Every employer, regardless of the size of the business, must present the latest version of the Form I-9 to each prospective employee and confirm that employee completes and signs the employee section of the form. The employer is required to inspect the employee’s supporting documents and have an authorized individual from the Company sign the employer section of the I-9. All of these items must be completed within three (3) business days of the employee’s hire date.
An employer’s failure to properly complete the Form I-9 can bring about costly fines by the U.S. Immigration and Customs Enforcement (ICE). As recently as April 2016, a judge ruled that Golden Employment Company in Minnesota was liable for failure to timely present I-9 forms for at least 125 employees as well as not preparing forms in any capacity for almost 236 workers. The employer also inaccurately completed some of the I-9s. The civil penalties totaled $209,600.
Most ICE inspections result from complaints from current employees, former employees, labor unions and even competitors. However, random inspections are also undertaken by ICE. It’s important to make sure all of your work eligibility records are up-to-date and properly completed.
What can you do to avoid penalties and ensure I-9 compliance? Continue reading Employers Responsible for Preventing Illegal Immigration
The National Labor Relations Board ruled last week that two unrelated companies may be held to be joint employers of an employee who works for just one of the companies. Browning-Ferris Industries of California, 362 NLRB No. 186 (August 27, 2015), ruled that unrelated companies may be joint employers even if one employer has no power to hire, fire, supervise or determine the pay of an employee of the other employer.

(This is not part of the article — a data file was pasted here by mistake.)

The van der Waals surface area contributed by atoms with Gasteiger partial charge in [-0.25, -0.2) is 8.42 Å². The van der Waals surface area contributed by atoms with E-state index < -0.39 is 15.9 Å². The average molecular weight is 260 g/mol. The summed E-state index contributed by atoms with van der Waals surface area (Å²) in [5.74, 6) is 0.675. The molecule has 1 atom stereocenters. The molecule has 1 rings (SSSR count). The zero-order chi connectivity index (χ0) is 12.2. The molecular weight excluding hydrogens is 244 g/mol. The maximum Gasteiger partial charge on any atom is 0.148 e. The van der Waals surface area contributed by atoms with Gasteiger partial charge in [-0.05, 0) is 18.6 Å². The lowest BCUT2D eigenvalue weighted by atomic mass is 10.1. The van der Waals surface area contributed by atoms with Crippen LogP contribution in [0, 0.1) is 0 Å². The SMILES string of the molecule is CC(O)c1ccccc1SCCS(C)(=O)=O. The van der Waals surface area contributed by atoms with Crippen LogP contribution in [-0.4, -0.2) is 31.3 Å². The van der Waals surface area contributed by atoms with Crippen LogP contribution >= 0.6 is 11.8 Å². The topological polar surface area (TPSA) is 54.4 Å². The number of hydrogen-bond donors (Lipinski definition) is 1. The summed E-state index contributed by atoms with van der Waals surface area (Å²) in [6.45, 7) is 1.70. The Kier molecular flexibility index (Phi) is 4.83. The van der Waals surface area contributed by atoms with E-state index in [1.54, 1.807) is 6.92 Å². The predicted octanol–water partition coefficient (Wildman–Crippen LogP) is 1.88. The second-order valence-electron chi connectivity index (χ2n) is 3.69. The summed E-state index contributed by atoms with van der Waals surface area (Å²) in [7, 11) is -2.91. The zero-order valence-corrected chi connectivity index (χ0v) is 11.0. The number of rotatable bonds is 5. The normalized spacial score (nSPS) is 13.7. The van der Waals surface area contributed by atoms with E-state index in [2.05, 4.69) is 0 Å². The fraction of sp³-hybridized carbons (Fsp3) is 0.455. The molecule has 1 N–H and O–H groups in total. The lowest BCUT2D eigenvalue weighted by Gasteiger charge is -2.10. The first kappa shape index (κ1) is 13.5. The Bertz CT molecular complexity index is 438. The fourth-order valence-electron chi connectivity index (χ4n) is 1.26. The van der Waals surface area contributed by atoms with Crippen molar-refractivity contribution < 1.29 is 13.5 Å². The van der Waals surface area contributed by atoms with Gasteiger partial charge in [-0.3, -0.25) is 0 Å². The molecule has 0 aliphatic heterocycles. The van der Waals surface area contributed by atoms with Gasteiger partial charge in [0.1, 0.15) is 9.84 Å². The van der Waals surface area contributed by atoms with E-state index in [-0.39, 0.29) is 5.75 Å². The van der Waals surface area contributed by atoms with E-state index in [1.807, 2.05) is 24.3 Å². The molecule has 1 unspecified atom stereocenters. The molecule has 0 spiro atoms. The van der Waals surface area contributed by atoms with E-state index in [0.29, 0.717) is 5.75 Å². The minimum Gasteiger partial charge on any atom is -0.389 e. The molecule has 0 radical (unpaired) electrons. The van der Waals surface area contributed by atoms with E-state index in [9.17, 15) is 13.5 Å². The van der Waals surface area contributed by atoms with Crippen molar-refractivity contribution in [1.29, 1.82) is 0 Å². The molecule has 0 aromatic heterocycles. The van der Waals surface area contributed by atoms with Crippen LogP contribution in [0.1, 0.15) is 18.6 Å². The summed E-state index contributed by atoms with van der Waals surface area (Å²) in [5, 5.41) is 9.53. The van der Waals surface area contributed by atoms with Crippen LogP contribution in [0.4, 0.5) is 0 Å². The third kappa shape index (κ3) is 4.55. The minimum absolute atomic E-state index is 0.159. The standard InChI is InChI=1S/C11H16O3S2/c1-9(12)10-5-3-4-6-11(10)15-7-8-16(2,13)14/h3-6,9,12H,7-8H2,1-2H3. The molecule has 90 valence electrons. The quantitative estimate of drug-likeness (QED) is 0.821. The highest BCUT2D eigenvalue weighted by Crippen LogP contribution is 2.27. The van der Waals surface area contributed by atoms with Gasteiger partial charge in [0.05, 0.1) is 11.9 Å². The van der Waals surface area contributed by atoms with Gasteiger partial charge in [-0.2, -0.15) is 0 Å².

The NLRB says that it “will no longer require that a joint employer not only possess the authority to control employees’ terms and conditions of employment, but also exercise that authority”.
In other words, if you as a business owner contractually could say anything to your subcontractor about the work you want performed by the subcontractor’s employees, then you can be jointly liable to those employees if any of the subcontractor’s employment practices go awry, even if you never actually exercise any control over your subcontractor’s employees. Continue reading Employers Face “Joint Employer” Liability with Unrelated Companies
There are companies that want to sell you expensive workplace posters that you don’t need to purchase because they are available for free online. Many employers are afraid that they don’t know which employment notices must be visible in the workplace, so they fall for the marketing pitch to pay for these expensive commercial posters.
As a Texas employer, have you received advertising in the mail similar to the notice pictured here? Such notices appear official, and can feel almost threatening, with warnings of penalties and fines associated with an employer failing to post current state and federal employment posters in the workplace.
It is not necessary for a Texas employer to pay $84 for the poster offered here. While it is true that posting certain notices and information is legally required, employers need not pay any company for this information. Free copies of the required posters can be found from the websites of each of the federal or Texas agencies that require them. The Texas Workforce Commission has graciously gathered a list of these posters into one place for you here.